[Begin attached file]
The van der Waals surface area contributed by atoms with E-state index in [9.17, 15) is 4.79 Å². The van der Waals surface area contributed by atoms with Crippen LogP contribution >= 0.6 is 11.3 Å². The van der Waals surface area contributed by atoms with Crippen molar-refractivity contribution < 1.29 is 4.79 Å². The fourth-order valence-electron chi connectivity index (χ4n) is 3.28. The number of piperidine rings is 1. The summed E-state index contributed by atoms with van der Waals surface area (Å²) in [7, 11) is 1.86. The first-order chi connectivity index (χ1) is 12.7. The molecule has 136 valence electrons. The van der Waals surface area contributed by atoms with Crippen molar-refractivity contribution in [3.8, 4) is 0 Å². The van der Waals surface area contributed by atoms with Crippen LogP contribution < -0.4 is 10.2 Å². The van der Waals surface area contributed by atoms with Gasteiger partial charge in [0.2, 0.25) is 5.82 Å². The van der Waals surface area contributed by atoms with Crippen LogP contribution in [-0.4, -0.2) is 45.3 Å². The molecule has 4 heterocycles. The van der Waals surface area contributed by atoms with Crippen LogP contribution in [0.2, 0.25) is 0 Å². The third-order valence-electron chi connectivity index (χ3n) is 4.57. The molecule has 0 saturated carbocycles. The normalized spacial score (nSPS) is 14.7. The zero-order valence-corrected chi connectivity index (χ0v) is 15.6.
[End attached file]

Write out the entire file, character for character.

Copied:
The van der Waals surface area contributed by atoms with E-state index in [9.17, 15) is 4.79 Å². The van der Waals surface area contributed by atoms with Crippen LogP contribution >= 0.6 is 11.3 Å². The van der Waals surface area contributed by atoms with Crippen molar-refractivity contribution < 1.29 is 4.79 Å². The fourth-order valence-electron chi connectivity index (χ4n) is 3.28. The number of piperidine rings is 1. The summed E-state index contributed by atoms with van der Waals surface area (Å²) in [7, 11) is 1.86. The first-order chi connectivity index (χ1) is 12.7. The molecule has 136 valence electrons. The van der Waals surface area contributed by atoms with Crippen molar-refractivity contribution in [3.8, 4) is 0 Å². The van der Waals surface area contributed by atoms with Crippen LogP contribution < -0.4 is 10.2 Å². The van der Waals surface area contributed by atoms with Gasteiger partial charge in [0.2, 0.25) is 5.82 Å². The van der Waals surface area contributed by atoms with Crippen LogP contribution in [-0.4, -0.2) is 45.3 Å². The molecule has 4 heterocycles. The van der Waals surface area contributed by atoms with Crippen LogP contribution in [0.2, 0.25) is 0 Å². The third-order valence-electron chi connectivity index (χ3n) is 4.57. The molecule has 0 saturated carbocycles. The normalized spacial score (nSPS) is 14.7. The zero-order valence-corrected chi connectivity index (χ0v) is 15.6.